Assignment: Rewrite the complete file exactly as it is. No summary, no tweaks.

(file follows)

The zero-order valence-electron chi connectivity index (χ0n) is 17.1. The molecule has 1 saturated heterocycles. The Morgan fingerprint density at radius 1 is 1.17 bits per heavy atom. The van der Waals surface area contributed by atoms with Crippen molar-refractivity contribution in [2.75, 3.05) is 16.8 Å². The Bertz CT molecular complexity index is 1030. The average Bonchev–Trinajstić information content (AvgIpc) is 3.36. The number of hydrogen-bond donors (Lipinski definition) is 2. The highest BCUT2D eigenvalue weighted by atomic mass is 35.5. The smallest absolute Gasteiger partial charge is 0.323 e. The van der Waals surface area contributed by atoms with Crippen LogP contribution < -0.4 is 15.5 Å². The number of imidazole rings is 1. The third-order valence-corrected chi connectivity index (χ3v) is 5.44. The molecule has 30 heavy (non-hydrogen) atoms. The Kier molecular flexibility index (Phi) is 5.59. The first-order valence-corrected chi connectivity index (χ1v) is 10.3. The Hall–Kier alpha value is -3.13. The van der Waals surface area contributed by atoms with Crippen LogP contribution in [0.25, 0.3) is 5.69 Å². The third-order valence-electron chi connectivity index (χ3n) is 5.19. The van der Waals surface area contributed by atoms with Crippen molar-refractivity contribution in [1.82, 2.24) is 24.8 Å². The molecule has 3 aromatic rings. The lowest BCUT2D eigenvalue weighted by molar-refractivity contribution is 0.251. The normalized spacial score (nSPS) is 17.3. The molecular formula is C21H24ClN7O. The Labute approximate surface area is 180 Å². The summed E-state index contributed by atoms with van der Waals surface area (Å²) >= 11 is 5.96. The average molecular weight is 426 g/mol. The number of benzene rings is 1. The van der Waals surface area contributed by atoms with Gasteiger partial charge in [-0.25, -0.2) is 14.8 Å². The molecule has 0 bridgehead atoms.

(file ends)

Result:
The zero-order valence-electron chi connectivity index (χ0n) is 17.1. The molecule has 1 saturated heterocycles. The Morgan fingerprint density at radius 1 is 1.17 bits per heavy atom. The van der Waals surface area contributed by atoms with Crippen molar-refractivity contribution in [2.75, 3.05) is 16.8 Å². The Bertz CT molecular complexity index is 1030. The average Bonchev–Trinajstić information content (AvgIpc) is 3.36. The number of hydrogen-bond donors (Lipinski definition) is 2. The highest BCUT2D eigenvalue weighted by atomic mass is 35.5. The smallest absolute Gasteiger partial charge is 0.323 e. The van der Waals surface area contributed by atoms with Crippen LogP contribution < -0.4 is 15.5 Å². The number of imidazole rings is 1. The third-order valence-corrected chi connectivity index (χ3v) is 5.44. The molecule has 30 heavy (non-hydrogen) atoms. The Kier molecular flexibility index (Phi) is 5.59. The first-order valence-corrected chi connectivity index (χ1v) is 10.3. The Hall–Kier alpha value is -3.13. The van der Waals surface area contributed by atoms with Crippen LogP contribution in [0.25, 0.3) is 5.69 Å². The third-order valence-electron chi connectivity index (χ3n) is 5.19. The van der Waals surface area contributed by atoms with Crippen molar-refractivity contribution in [1.82, 2.24) is 24.8 Å². The molecule has 3 aromatic rings. The lowest BCUT2D eigenvalue weighted by molar-refractivity contribution is 0.251. The normalized spacial score (nSPS) is 17.3. The molecular formula is C21H24ClN7O. The Labute approximate surface area is 180 Å². The summed E-state index contributed by atoms with van der Waals surface area (Å²) >= 11 is 5.96. The average molecular weight is 426 g/mol. The number of benzene rings is 1. The van der Waals surface area contributed by atoms with Gasteiger partial charge in [-0.25, -0.2) is 14.8 Å². The molecule has 0 bridgehead atoms.